Third, capacities are shared. Despite what I might believe, I do not know everything: I have much to learn. I need to learn from others, particularly others within the evidence ecosystem within which I work. Networks enable capacity-sharing. We can learn more about other research approaches, about what decision-makers need, about how policies are implemented and received.
Fourth, relationships are built. Our ability to work together, whether formally or informally, relies on the trust and respect within our working relationships. Networks enable us to build relationships. My experience has been that those relationships that initially appear particularly challenging, can actually be most fruitful as it is these connections that enable us to bridge some of the biggest divides in backgrounds, ideologies and approaches.
Fifth, collaborations are enabled. Through networks, we have built collaborative relationships with government colleagues that have led to co-produced evidence that is both useful and used. My centre now has a series of contracts and memorandums of understanding with universities, government departments and think tanks across Africa and further afield. These collaborations are productive: together we achieve more than we could ever achieve alone.
Sixth, duplication is less likely. By facilitating better understanding about what others are doing, and enabling efforts to learn from one another, networks help us to avoid duplication and therefore wasted effort. They can ensure that what we do meets genuine needs, and complements what others are doing.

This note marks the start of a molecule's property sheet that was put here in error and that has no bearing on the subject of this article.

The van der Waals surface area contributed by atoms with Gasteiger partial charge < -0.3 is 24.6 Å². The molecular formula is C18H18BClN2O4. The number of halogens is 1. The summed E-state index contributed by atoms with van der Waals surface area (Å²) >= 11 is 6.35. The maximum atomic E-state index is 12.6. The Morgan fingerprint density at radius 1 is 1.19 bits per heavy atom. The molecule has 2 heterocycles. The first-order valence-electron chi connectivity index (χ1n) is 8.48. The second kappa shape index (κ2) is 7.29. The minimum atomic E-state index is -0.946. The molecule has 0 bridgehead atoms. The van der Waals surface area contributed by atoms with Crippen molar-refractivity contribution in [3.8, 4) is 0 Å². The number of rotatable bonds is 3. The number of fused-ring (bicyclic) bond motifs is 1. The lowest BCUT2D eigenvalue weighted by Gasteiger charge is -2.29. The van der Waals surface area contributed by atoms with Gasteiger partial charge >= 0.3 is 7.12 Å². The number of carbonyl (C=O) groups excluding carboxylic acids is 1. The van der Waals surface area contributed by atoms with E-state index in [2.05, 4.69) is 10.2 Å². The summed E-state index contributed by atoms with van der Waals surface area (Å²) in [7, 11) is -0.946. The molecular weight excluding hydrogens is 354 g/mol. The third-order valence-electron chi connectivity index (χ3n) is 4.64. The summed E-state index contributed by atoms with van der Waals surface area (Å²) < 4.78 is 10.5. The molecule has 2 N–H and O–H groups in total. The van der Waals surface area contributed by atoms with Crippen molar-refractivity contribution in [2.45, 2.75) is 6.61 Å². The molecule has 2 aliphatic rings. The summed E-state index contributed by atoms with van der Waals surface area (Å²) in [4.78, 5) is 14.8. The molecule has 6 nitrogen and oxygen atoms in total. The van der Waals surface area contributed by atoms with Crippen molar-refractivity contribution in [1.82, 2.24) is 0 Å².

Seventh, potential for change is increased. Whilst change itself is often out of our control, triggered not by the swift publication of our own research, but by a natural disaster, a political crisis or shift in public opinion, networks can enable readiness for change, so that when these triggers occur, we are more able to respond. This might include having trusting relationships in place across sectors to enable joint responses, or having the relevant evidence prepared to provide the types of information needed.
Eighth, the power of the collective is enabled. In our own Africa Evidence Network we have seen how individuals can build relationships with others locally and internationally through the communication channels enabled by the Network. Furthermore the collective Network has a stronger voice than any of the individuals within it, providing a voice in global debates, and a seat at the table at international forums.
Networks can, and in my experience do, achieve any and all of these things. In my next blog, I will take my argument one step further to explore what difference these things can make to how evidence is both produced and used. In doing so, I will further build my case for relationship-centred approaches as the central means by which evidence-informed decision-making is achieved. If we want to go far in increasing the use of evidence, we must go together.